HomeInsightsInformation Commissioner’s Office publishes detailed guidance on controllers and processors

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The guidance is designed to help organisations decide whether they are acting as a controller, processor or joint controller when processing personal data. The ICO says that it recognises that this exercise can be difficult. The guidance includes examples and explains the roles and responsibilities of each. It also outlines the governance issues that are relevant to them.

Setting out the differences between controllers and processors, the guidance explains that, essentially, controllers make decisions about processing activities and exercise overall control of the personal data being processed. They are ultimately in charge of and responsible for the processing.

Some controllers may be under a statutory obligation to process personal data. Section 6(2) of the Data Protection Act 2018 says that anyone who is under such an obligation and only processes data to comply with it will nonetheless be a controller.

As for joint controllers, Article 26(1) of the GDPR states that: “Where two or more controllers jointly determine the purposes and means of processing, they shall be joint controllers”.

The guidance explains that joint controllers decide the purposes and means of processing together: they have the same or shared purposes. Controllers will not be joint controllers if they are processing the same data for different purposes.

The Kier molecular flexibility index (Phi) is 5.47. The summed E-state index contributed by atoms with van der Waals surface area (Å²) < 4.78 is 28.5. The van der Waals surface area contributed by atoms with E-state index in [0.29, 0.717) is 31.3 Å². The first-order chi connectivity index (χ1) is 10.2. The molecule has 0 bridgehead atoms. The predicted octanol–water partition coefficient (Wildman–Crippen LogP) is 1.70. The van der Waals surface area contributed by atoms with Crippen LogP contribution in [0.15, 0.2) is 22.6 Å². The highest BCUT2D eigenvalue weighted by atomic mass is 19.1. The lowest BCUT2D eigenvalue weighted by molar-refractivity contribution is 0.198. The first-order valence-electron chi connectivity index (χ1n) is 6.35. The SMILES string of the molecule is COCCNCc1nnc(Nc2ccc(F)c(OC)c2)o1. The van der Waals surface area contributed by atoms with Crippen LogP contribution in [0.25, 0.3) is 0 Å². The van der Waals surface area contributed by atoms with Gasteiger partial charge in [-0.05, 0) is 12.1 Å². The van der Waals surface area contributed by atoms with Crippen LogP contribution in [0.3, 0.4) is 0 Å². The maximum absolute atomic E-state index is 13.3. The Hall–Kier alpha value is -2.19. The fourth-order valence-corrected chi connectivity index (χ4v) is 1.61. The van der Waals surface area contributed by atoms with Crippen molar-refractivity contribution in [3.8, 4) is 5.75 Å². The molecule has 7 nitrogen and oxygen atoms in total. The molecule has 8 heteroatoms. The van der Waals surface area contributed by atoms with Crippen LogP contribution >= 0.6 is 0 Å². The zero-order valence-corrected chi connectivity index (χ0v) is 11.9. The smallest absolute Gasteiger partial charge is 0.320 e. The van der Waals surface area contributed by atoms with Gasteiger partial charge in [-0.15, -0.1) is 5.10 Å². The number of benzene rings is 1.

As for processors, the GDPR defines “processor” as “a natural or legal person, public authority, agency or other body which processes personal data on behalf of the controller”.

The guidance explains that processors act on behalf of the relevant controller and under their authority. In doing so, they serve the controller’s interests rather than their own. If a processor acts without the controller’s instructions in such a way that it determines the purpose and means of processing, including in order to comply with a statutory obligation, it will be a controller in respect of that processing and will have the same liability as a controller.

The guidance then sets out various examples demonstrating the differences between controllers and processors.

As for applying the principles in practice, the guidance recognises that the definition of a processor can be difficult to apply in the complexity of modern business relationships. In practice, it says, there is a scale of responsibility in how organisations work together to process personal data. The key is to determine each party’s degree of independence in determining how and in what manner the data is processed as well as the degree of control over it. Again, the guidance provides various examples.

Finally, the guidance sets out what it means to be a controller and a processor and what each needs to do in order to comply with the law. To access the detailed guidance in full, click here.

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